My heart and my thoughts go out to every family, friend, and acquaintance who have lost a loved one to violence.
I notice a lot of people react on social media to current events that play out on an all-too-often basis regarding gun violence as it pertains to the United States as a country, whether it be at a high school, a grocery store, a gas company, or a post office. The setting is not of major importance beyond the humanistic view of the act and its consequences.
Here is where I stand: it has nothing to do with weapons.
It is a human issue.
We are a troubled species. We are troubled because there is a fine balance between reason, and emotion.
A songwriter whose work I admire, likens this chemical struggle inside our brains, to a seesaw. On one end of this seesaw is our logic, and on the other is our emotion. In order for sound judgment to be made by an individual, one must be able to keep this balance at an equilibrium.
At vast majority, this very simple idea is another thing all together to place into practice as a human being. We live our lives, and hopefully, we all arrive at this notion at as young an age as possible. I will be 39 this year, and I still feel this struggle, often. However, I know that I have grown well beyond my appreciation of this notion, compared to, let's say, the age of 20. It has been hard work and rumination on my part.
Rather than continue to discuss this issue as it pertains to guns, I would like to instead, pose a thought experiment: what if the United States were to ban guns entirely?
Before continuing, I would like to state that I have never shot a gun in my life, however, I do see the need to have this right maintained within the United States Constitution. There was sound judgement behind this decision in the 1700's. It is a safeguard to maintain the republic in which we all live, by the average individual, outside of military; essentially it allows for people to stand up for themselves should our government fail in its duties to uphold and protect citizens in the fashion it was originally intended. Please note that I use the word republic, as it is the most accurate term to use for this oligarchy we currently reside in if you are a United States citizen—I am afraid democracy is not quite what we have here in America. I am eager for democracy, but we must work towards that, together.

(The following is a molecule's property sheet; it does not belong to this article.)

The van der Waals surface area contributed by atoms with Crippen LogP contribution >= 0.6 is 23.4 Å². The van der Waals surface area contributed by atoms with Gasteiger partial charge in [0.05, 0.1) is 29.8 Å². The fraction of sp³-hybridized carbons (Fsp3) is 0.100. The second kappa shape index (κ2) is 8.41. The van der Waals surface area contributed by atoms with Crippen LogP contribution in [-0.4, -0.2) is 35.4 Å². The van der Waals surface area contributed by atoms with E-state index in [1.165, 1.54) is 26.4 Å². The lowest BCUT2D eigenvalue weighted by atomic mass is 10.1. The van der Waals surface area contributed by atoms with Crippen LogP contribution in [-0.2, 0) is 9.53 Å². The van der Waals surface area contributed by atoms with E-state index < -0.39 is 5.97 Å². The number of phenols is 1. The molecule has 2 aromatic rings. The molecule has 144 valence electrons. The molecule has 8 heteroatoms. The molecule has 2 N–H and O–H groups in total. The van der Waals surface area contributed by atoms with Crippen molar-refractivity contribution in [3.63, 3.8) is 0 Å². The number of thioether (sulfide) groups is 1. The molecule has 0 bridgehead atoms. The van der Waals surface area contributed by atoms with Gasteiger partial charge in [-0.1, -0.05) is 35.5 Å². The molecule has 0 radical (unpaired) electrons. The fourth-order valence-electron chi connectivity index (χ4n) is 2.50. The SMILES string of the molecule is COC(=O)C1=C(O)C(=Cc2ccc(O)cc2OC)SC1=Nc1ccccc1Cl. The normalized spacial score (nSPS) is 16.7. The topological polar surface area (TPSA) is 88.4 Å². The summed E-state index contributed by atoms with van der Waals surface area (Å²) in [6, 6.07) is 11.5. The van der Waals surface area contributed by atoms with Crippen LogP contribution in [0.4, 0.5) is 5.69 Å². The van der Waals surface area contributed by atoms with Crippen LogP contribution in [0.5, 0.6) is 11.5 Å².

Throwing this previous paragraph aside, guns are banned in the United States. Perhaps, the American population rejoices at this notion. We have years of peace from the dangers of firearms being brought into public spaces to reenact revenge, or to project fear and hate on innocent bystanders. Yet, one day a begrudged student at a junior high packs a homemade pipe bomb into a backpack. He leaves all of his books and folders at home. He leaves his iPad on his desk. He replaces his tools for logic with an explosive device, and leaves for school.
He places his backpack in a public location for maximum damage: the school office.
Does this sound far fetched? It's not.
It happened at my junior high, and luckily, the backpack was found before it could be detonated.
We live in a world where passenger planes have been used as weapons.
What we should be asking is what the motivation is behind harming another person—and that is a deep and dark question. It has many facets and would take much study to arrive at a seemingly good answer as it pertains to each unique event. But, perhaps that is of a far more sound judgement, if we truly want to advance as a species who loves each other.
Reach out for help when you need it. Be there for a total stranger. Try loving unconditionally. Do things for others expecting nothing in return. Communicate. Just love and be as humanistic as possible. Be the best damn version of yourself as you can be. Be kind, always.
If you want to see change, start with yourself. I am trying my best to, everyday.